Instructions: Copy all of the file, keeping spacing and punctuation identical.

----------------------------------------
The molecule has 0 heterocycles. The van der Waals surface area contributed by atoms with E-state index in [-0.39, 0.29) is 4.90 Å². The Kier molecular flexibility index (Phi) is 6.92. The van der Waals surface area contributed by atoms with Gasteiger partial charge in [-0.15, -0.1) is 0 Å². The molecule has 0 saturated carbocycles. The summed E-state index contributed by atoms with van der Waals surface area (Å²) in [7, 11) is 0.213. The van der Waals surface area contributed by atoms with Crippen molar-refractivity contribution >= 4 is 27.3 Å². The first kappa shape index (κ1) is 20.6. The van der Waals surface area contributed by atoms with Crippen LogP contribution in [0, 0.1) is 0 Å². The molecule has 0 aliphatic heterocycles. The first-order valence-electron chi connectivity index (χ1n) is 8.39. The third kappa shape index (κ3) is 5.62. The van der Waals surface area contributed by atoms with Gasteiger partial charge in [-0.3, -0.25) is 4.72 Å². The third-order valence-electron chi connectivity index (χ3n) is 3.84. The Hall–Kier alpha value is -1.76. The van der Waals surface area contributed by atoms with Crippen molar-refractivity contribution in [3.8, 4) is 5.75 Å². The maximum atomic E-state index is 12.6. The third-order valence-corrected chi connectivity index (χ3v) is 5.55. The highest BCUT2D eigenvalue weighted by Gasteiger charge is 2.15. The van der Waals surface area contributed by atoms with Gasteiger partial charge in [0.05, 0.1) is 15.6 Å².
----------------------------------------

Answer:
The molecule has 0 heterocycles. The van der Waals surface area contributed by atoms with E-state index in [-0.39, 0.29) is 4.90 Å². The Kier molecular flexibility index (Phi) is 6.92. The van der Waals surface area contributed by atoms with Gasteiger partial charge in [-0.15, -0.1) is 0 Å². The molecule has 0 saturated carbocycles. The summed E-state index contributed by atoms with van der Waals surface area (Å²) in [7, 11) is 0.213. The van der Waals surface area contributed by atoms with Crippen molar-refractivity contribution >= 4 is 27.3 Å². The first kappa shape index (κ1) is 20.6. The van der Waals surface area contributed by atoms with Crippen LogP contribution in [0, 0.1) is 0 Å². The molecule has 0 aliphatic heterocycles. The first-order valence-electron chi connectivity index (χ1n) is 8.39. The third kappa shape index (κ3) is 5.62. The van der Waals surface area contributed by atoms with Gasteiger partial charge in [-0.3, -0.25) is 4.72 Å². The third-order valence-electron chi connectivity index (χ3n) is 3.84. The Hall–Kier alpha value is -1.76. The van der Waals surface area contributed by atoms with Crippen molar-refractivity contribution in [3.8, 4) is 5.75 Å². The maximum atomic E-state index is 12.6. The third-order valence-corrected chi connectivity index (χ3v) is 5.55. The highest BCUT2D eigenvalue weighted by Gasteiger charge is 2.15. The van der Waals surface area contributed by atoms with Gasteiger partial charge in [0.05, 0.1) is 15.6 Å².